|The National Institute on Drug Abuse Offers
Summer Internship Opportunities
The National Institute on Drug Abuse (NIDA), part of the National
Institutes of Health (NIH), announced that today kicks off the
application period for summer research training opportunities at
its Intramural Program (IRP) facility in Baltimore, Maryland. The
internship program — now in its 21st year — is part
of NIDA's commitment to introducing the science of addiction
to some of the best and brightest young scientists in America.
Students who are accepted to the program will work closely with
some of the world's leading addiction scientists in an environment
devoted exclusively to leading biomedical research. The IRP facility
includes numerous basic research laboratories, a brain imaging
facility, and an outpatient treatment clinic. Examples of research
projects include: drug-seeking behavior in rats, smoking cessation,
genomic studies for nicotine dependence, and the effects of methamphetamine
and cocaine on the brain.
"NIDA's program offers students the opportunity to obtain
hands-on training and experience that most would not otherwise
receive through their high school or college curriculum," said
Stephen J. Heishman, associate director for education and training
at the IRP and coordinator of the NIH Summer Internship Program. In
addition to their research projects, students attend seminars about
the various facets of drug abuse research and participate in a
poster session at the conclusion of the internship in which they
present their findings to NIH scientists.
The Summer 2008 Internship Programs are for students 16 years
of age or older who are enrolled at least half-time in high school,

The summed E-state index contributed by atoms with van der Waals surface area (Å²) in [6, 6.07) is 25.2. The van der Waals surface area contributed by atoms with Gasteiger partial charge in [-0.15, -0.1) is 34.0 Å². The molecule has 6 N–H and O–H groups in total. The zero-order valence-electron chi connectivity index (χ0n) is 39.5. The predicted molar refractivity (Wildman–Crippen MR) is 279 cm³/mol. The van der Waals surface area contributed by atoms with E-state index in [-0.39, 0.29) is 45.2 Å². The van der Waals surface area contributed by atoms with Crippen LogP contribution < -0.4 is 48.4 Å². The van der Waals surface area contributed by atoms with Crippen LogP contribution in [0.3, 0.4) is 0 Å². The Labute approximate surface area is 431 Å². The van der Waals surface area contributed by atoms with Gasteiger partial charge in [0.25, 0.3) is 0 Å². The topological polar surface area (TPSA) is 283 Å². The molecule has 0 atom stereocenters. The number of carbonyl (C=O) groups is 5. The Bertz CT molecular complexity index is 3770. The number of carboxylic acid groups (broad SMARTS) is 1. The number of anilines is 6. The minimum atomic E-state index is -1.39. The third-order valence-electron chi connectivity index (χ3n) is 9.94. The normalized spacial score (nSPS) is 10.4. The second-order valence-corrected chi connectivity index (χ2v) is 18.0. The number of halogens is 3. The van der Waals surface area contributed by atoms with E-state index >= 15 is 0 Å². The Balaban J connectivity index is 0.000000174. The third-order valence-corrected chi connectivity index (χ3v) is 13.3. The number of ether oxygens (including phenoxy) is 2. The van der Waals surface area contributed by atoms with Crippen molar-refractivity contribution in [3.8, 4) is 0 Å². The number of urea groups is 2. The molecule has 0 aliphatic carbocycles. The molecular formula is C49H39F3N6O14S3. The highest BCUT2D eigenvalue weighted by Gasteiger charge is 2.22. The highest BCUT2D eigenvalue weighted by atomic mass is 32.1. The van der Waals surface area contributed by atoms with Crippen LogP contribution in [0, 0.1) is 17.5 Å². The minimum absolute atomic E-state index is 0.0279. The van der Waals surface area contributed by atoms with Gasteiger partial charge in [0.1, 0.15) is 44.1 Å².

have finished high school, or are attending an accredited U.S.
college or university. All internships pay monthly stipends based
upon education levels, but housing costs are not paid. To be eligible,
candidates must be U.S. citizens or permanent residents. The internships
run a minimum of eight weeks, with students generally arriving
at the NIH in May or June.
Like many of the research training programs at the NIH, the Summer
Internship Programs are very selective. NIDA is particularly interested
in recruiting students who are from disadvantaged backgrounds and
from ethnic groups whose participation in science has been traditionally
limited. Information about the Minority Research Training
Program at the NIDA IRP can be obtained from Christie Brannock
at 410-550-2953 ext. 372 or firstname.lastname@example.org.
Prospective candidates should apply electronically via
the Internet — the application deadline is March 1. For
more information, visit http://www.training.nih.gov/student/sip/index.asp.
The National Institute on Drug Abuse is a component of the National
Institutes of Health, U.S. Department of Health and Human Services.
NIDA supports most of the world's research on the health aspects
of drug abuse and addiction. The Institute carries out a large
variety of programs to inform policy and improve practice. Fact
sheets on the health effects of drugs of abuse and information
on NIDA research and other activities can be found on the NIDA
home page at www.drugabuse.gov.
The National Institutes of Health (NIH) — The Nation's
Medical Research Agency — includes 27 Institutes and
Centers and is a component of the U.S. Department of Health and
Human Services. It is the primary federal agency for conducting
and supporting basic, clinical and translational medical research,
and it investigates the causes, treatments, and cures for both
common and rare diseases. For more information about NIH and
its programs, visit www.nih.gov.